As present (and misinterpreted) as ninjas are in global pop culture references, few of us probably consider the origin of these warriors. Yoshihiro Nakamura has found a way to share new perspectives to their tales, tying their existence to what has become modern Japan in his new film Shinobi no Kuni. Fresh off projects like The Magnificent
As present (and misinterpreted) as ninjas are in global pop culture references, few of us probably consider the origin of these warriors. Yoshihiro Nakamura has found a way to share new perspectives to their tales, tying their existence to what has become modern Japan in his new film Shinobi no Kuni. Fresh off projects like The Magnificent Nine and The Snow White Murder Case, Nakamura brings his unique eye to ninja lore, injecting humour, heart, and incredible action into the film.
Mumon (Satoshi Ohno) is the self-proclaimed “greatest ninja in Iga,” and his reputation often precedes him in skirmishes with fellow Iga ninja–along with timely dust storms that help shield his presence. When the son of warlord Oda Nobunaga begins to prod at Iga’s borders, eager to invade, the Council of Twelve decides to fight back. The only problem is: who’s going to pay all of Iga’s ninja to do the fighting? After all, Mumon’s got to take some money home to his wife Okuni (a chillingly poised Satomi Ishihara), or he might never be able to re-enter his house.
I spoke with director Nakamura during his visit to the Toronto Japanese Film Festival about the film, and his experiences working with a large and talented cast.
Has this Toronto screening been an exciting experience so far?
Yoshihiro Nakamura: We’re looking forward to it.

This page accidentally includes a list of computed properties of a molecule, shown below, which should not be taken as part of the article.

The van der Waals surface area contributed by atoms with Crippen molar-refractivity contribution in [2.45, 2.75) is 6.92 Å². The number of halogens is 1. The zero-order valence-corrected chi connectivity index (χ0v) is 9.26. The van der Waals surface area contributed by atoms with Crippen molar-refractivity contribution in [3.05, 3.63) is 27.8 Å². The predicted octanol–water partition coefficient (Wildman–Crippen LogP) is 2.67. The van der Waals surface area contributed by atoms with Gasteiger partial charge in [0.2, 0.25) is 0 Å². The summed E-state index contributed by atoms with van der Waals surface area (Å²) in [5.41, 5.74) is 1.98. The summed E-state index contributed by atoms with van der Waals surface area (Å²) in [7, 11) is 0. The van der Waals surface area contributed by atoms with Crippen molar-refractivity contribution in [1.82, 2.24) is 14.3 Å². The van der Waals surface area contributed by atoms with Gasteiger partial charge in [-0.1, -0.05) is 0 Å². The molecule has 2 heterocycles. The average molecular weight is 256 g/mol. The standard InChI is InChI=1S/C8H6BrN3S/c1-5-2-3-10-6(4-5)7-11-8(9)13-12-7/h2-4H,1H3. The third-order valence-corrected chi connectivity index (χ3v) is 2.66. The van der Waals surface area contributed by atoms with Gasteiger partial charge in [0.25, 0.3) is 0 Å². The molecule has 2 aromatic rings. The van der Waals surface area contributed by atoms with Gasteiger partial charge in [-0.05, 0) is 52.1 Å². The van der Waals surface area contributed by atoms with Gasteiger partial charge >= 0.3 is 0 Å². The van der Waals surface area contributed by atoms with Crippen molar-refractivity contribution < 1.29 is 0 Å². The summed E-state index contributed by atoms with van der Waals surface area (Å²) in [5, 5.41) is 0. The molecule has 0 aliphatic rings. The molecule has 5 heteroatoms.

What was it like working with the cast? I know you had quite a big cast for this film, and a big production. Did you do any one-on-one work with them in preparation for the film?
Nakamura: We have a very good cast so it was easy for me. I thought I would have to use stuntmen for the action scenes but a lot of the cast were actually good with doing the action scenes, so I didn’t have to use as many stuntmen as I thought I had to. The cast were actually doing a lot of the action scenes by themselves.
Was there a particular scene that was the most memorable for you to film?
Nakamura: Towards the end, there’s a one-on-one fight scene with a 120-centimeter range. It’s about seven minutes on the screen, but it took three days to shoot the entire scene.
Do you have any interesting memories with your cast members, specifically Ohno [Satoshi], Ishihara [Satomi], or Chinen [Yuri]?
Nakamura: So many. Chinen [had] entered showbiz because he liked Ohno, so even in other scenes, he could tell there was admiration for Ohno from Chinen.
Like a bit of a fan himself.
Nakamura: Yes, he was a fan of Ohno and that’s why he’d entered showbiz. He wanted to be like Ohno.
Ohno Satoshi has done some historical era plays, and I found it intriguing that he’s now going into historical films with Shinobi no Kuni.
Nakamura: When I was talking with the Johnny’s [Entertainment] producer, we were talking about the film in pre-production, Ohno’s producer brought footage from some theatrical plays that Ohno had done. The producer was kind of bragging about how much Ohno could move, but for my film, Ohno had to move ten times faster.
What do you think of the international response so far? The film has been screened in Shanghai, and will soon be screened in New York [next month].
Nakamura: For the Shanghai Film Festival, most of the audience were fans of Ohno. When Ohno appeared on the screen, everyone screamed.
For younger filmmakers, what’s a piece of advice you would give them?
Nakamura: The key is don’t tell anyone what you think the most important aspect of the film is until it’s all done. Just keep it to yourself. Don’t tell anyone.